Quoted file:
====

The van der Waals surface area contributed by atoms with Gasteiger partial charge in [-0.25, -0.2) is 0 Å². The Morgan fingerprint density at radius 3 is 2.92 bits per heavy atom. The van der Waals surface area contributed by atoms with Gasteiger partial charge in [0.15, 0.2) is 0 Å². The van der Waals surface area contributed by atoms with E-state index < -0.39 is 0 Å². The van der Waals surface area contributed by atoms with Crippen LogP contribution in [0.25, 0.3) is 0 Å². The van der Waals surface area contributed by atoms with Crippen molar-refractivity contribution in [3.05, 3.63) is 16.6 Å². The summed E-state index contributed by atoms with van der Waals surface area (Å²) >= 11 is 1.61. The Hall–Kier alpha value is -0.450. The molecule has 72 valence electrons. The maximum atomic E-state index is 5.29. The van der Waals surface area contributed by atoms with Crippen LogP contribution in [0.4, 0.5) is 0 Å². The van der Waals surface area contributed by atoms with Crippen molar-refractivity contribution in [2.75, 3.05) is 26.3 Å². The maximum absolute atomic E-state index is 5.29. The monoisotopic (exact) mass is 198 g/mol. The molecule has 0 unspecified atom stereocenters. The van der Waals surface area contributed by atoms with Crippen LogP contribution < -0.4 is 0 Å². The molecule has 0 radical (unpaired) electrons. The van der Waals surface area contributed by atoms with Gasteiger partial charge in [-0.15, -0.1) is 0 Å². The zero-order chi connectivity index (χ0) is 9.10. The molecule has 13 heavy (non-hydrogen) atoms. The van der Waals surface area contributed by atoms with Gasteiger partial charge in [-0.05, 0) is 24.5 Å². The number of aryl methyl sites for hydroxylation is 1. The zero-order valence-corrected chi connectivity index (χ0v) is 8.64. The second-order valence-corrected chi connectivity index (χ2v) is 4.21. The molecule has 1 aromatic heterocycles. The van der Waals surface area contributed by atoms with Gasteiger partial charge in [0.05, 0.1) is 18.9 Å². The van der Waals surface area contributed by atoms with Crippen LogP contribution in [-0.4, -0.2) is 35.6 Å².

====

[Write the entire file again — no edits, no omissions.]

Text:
The van der Waals surface area contributed by atoms with Gasteiger partial charge in [-0.25, -0.2) is 0 Å². The Morgan fingerprint density at radius 3 is 2.92 bits per heavy atom. The van der Waals surface area contributed by atoms with Gasteiger partial charge in [0.15, 0.2) is 0 Å². The van der Waals surface area contributed by atoms with E-state index < -0.39 is 0 Å². The van der Waals surface area contributed by atoms with Crippen LogP contribution in [0.25, 0.3) is 0 Å². The van der Waals surface area contributed by atoms with Crippen molar-refractivity contribution in [3.05, 3.63) is 16.6 Å². The summed E-state index contributed by atoms with van der Waals surface area (Å²) >= 11 is 1.61. The Hall–Kier alpha value is -0.450. The molecule has 72 valence electrons. The maximum atomic E-state index is 5.29. The van der Waals surface area contributed by atoms with Crippen LogP contribution in [0.4, 0.5) is 0 Å². The van der Waals surface area contributed by atoms with Crippen molar-refractivity contribution in [2.75, 3.05) is 26.3 Å². The maximum absolute atomic E-state index is 5.29. The monoisotopic (exact) mass is 198 g/mol. The molecule has 0 unspecified atom stereocenters. The van der Waals surface area contributed by atoms with Crippen LogP contribution < -0.4 is 0 Å². The molecule has 0 radical (unpaired) electrons. The van der Waals surface area contributed by atoms with Gasteiger partial charge in [-0.15, -0.1) is 0 Å². The zero-order chi connectivity index (χ0) is 9.10. The molecule has 13 heavy (non-hydrogen) atoms. The van der Waals surface area contributed by atoms with Gasteiger partial charge in [-0.05, 0) is 24.5 Å². The number of aryl methyl sites for hydroxylation is 1. The zero-order valence-corrected chi connectivity index (χ0v) is 8.64. The second-order valence-corrected chi connectivity index (χ2v) is 4.21. The molecule has 1 aromatic heterocycles. The van der Waals surface area contributed by atoms with Gasteiger partial charge in [0.05, 0.1) is 18.9 Å². The van der Waals surface area contributed by atoms with Crippen LogP contribution in [-0.4, -0.2) is 35.6 Å².